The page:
A recent report from Forbes has pointed out that gambling revenues in Macau during May 2015 dropped approximately 37% on year, with major casino hotels such as Wynn and Las Vegas Sands both reporting declines. The report in addition to various other market observers of gambling in the area attribute the decline to a crackdown in Beijing’s policy against corruption, stemming out officials who use government funding to gamble unchecked in China’s autonomous gambling hub. A slowdown in the China economy in addition to smoking bans is also considered attributing factors.
Smoking is one aspect but is definitely not the entire picture. While Chinese are notoriously known for smoking a lot, and most public areas in the nation allow smoking to resemble that of the US back in the 1930s, smoking prohibitions in land-based casinos only takes away a small freedom that many officials and high rollers are used to obtaining. Chinese traditionally conduct many business transactions over a relaxed setting that involves smoking and drinking, but lack of these certainly do not deteriorate them from following through, nor do they influence a gambler’s overall decision to go to Macau versus another country where smoking in public places found in Canada, the US and Australia are also forbidden.
The real issue comes down to corruption. Typically, Chinese officials are drawn to casino hubs where they are allocated casino money either from business related affiliates or from the casino itself in exchange for other favors known as guanxi in Chinese Mandarin. An official may be approached by a certain business to provide some sort of favor in exchange for money or service. Since many of these officials want to be under the radar they often take kickbacks in the form of entertainment or through other means that cannot be directly traced to their bank accounts. This includes receiving “casino funding” that could be well into the millions of dollars and is readily available for the official at a casino in which he can use to play and claim real money that is later deposited into his account.
The other possibility, and is probably the more likely, is that money is directly embezzled from state funds and used for certain “development projects” in which the officials can write off expenses. Fake receipts can be easily produced while the money is in fact spent on gambling, food and almost always hookers – a typical combination for Chinese officials that Chinese media constantly discovers either under cover or through some sort of tip off.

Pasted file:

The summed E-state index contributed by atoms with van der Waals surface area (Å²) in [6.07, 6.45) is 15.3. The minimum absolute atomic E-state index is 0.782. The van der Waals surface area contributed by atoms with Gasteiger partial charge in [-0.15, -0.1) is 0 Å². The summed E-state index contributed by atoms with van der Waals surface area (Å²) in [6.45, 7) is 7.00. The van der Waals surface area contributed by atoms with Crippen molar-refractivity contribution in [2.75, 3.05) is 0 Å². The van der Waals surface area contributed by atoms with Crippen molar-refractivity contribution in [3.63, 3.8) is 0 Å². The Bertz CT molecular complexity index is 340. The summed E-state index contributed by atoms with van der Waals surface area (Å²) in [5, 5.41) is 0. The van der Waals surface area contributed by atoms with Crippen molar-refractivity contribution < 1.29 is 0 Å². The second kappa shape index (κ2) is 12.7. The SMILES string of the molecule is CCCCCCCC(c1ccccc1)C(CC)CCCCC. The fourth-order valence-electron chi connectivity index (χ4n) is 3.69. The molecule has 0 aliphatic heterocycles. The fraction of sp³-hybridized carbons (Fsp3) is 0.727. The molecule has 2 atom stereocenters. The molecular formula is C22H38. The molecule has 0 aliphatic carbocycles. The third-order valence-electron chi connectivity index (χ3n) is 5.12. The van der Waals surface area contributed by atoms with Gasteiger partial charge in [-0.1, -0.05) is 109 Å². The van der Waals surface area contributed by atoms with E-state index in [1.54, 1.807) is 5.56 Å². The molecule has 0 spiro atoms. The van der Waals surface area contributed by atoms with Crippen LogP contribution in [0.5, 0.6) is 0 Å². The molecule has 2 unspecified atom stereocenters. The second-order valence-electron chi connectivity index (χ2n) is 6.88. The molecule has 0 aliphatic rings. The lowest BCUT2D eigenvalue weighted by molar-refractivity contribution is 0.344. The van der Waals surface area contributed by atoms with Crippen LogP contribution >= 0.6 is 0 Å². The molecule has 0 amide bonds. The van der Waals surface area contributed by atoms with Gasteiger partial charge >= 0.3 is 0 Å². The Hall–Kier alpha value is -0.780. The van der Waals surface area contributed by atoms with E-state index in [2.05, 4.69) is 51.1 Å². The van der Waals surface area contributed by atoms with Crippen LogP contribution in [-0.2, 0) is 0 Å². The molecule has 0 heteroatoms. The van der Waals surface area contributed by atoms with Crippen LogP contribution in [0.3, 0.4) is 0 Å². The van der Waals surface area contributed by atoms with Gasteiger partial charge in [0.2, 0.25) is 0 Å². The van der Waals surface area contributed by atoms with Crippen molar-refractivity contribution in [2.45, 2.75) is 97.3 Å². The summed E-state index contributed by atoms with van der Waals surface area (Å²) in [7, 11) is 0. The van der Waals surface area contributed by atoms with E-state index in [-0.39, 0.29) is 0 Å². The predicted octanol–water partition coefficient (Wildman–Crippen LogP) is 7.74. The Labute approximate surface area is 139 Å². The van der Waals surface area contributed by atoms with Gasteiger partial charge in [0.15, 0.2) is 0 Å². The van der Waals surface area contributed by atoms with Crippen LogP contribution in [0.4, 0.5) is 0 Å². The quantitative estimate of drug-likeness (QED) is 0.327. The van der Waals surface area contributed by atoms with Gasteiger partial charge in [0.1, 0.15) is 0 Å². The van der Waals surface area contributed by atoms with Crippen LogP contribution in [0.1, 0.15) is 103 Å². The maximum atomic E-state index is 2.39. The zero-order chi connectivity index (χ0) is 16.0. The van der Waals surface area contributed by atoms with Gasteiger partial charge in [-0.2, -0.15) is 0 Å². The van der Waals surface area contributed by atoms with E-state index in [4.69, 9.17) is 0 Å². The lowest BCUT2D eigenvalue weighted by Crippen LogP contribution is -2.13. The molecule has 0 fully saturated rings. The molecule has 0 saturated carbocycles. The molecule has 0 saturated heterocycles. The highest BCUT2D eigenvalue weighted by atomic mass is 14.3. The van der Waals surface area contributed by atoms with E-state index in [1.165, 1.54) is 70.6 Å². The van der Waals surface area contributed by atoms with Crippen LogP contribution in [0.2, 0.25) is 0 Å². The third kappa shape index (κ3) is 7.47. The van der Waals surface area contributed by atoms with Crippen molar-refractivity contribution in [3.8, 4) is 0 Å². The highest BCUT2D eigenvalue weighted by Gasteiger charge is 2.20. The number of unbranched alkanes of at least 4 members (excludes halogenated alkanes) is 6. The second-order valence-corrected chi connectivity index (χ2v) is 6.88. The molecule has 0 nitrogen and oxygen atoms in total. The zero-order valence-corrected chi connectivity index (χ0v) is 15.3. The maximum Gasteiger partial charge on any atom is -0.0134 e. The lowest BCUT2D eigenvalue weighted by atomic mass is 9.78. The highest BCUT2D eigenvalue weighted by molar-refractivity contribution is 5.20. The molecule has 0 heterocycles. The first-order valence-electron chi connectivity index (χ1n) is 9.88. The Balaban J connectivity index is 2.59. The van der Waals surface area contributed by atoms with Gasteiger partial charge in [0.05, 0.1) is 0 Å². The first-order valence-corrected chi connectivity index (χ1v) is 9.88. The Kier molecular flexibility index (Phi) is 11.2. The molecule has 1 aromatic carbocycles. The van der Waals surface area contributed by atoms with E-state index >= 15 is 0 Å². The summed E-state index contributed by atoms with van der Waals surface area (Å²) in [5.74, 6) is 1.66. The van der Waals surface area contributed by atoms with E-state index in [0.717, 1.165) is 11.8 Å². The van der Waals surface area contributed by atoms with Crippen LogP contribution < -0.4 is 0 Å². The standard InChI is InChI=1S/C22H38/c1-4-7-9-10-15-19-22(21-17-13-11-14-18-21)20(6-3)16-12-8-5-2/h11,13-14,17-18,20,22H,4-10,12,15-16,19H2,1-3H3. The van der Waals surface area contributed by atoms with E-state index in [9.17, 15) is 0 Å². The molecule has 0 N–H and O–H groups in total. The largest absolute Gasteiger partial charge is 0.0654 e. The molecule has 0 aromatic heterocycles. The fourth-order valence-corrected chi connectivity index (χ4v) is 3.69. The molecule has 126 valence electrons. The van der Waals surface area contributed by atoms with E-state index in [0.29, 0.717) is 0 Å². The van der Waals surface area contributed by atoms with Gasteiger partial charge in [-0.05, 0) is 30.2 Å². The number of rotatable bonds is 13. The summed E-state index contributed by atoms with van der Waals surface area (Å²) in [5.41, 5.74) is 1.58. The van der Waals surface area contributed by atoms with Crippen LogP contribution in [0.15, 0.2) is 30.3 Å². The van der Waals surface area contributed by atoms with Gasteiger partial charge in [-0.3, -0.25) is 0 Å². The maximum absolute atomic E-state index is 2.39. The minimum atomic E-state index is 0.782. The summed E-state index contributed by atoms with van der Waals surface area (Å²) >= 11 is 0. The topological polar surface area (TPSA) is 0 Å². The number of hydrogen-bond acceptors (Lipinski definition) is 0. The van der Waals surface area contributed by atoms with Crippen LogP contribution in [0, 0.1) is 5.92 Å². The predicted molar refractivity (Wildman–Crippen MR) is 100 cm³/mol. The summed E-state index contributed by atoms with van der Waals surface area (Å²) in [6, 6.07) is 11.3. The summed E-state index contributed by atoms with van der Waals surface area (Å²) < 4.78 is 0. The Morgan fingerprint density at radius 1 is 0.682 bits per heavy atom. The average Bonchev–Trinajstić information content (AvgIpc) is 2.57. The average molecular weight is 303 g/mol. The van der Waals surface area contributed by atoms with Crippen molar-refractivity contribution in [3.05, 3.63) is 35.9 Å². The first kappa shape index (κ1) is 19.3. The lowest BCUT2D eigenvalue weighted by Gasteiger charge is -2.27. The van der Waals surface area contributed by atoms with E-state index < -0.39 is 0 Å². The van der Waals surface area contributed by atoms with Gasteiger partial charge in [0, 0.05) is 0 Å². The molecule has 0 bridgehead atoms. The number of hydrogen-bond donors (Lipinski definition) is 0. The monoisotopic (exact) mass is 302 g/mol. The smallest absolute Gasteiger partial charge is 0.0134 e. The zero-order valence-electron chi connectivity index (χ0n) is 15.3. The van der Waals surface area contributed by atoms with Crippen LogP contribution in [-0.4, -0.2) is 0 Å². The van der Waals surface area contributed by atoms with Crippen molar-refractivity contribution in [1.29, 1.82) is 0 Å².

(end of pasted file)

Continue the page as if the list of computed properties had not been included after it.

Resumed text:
Both of these methods are of course highly illegal and because the government under Xi Jinping has started to further crack down on preventing this problem from exacerbating, there are now specialized units in the government that monitor officials and their behavior. This means that all funding used is becoming more and more transparent, causing the ability for officials to spend the money on dining, women and gambling to decrease.
The huge decline in Macau’s gambling scene is largely linked to this oversight, which translates into far less high rollers and an overall population that is willing to throw down huge amounts of money on gambling. Revenues are still very high at Macau casinos so we don’t feel to bad for them, but the decline is an interesting phenomenon that is expected to continue throughout 2015 and years to come.
The gambling community in China believes however that gambling transactions will be hard to trace internationally and that funding can be stored away in safe accounts free from Chinese authorities permission. This includes Canada and Australia, both of which have stringent banking policies and do not allow for international monitoring. As a result, both nations are seeing increases in Chinese tourism including at casinos despite restrictions on smoking. In a way, Beijing’s restrictions have prompted the downfall at Macau’s casinos but has yet risen opportunities for the nation to improve itself in another manner.
The trend has also given opportunities to casinos in Canada, which continues to see steady revenues in land-based gambling, according to the Canadian Gaming Association. If prepared with Chinese-speaking faculty and services, local casinos can definitely benefit from this tourism in addition to the potential high rollers coming through the area that may include officials looking to take resolve their casino itch that is no longer able to be scratched in China.
Overall, we expect to see Canada maintain steady revenues in land-based gambling from the strengthening Chinese policies while Macau will see declines in gambling revenues but nevertheless still harness stability due to the amount of visitors it has from Taiwan, Japan, Korea and Singapore. Macau is still Asia’s Las Vegas and there is plenty of money in that neck of the woods that will continue to drive casino growth, albeit slow than before.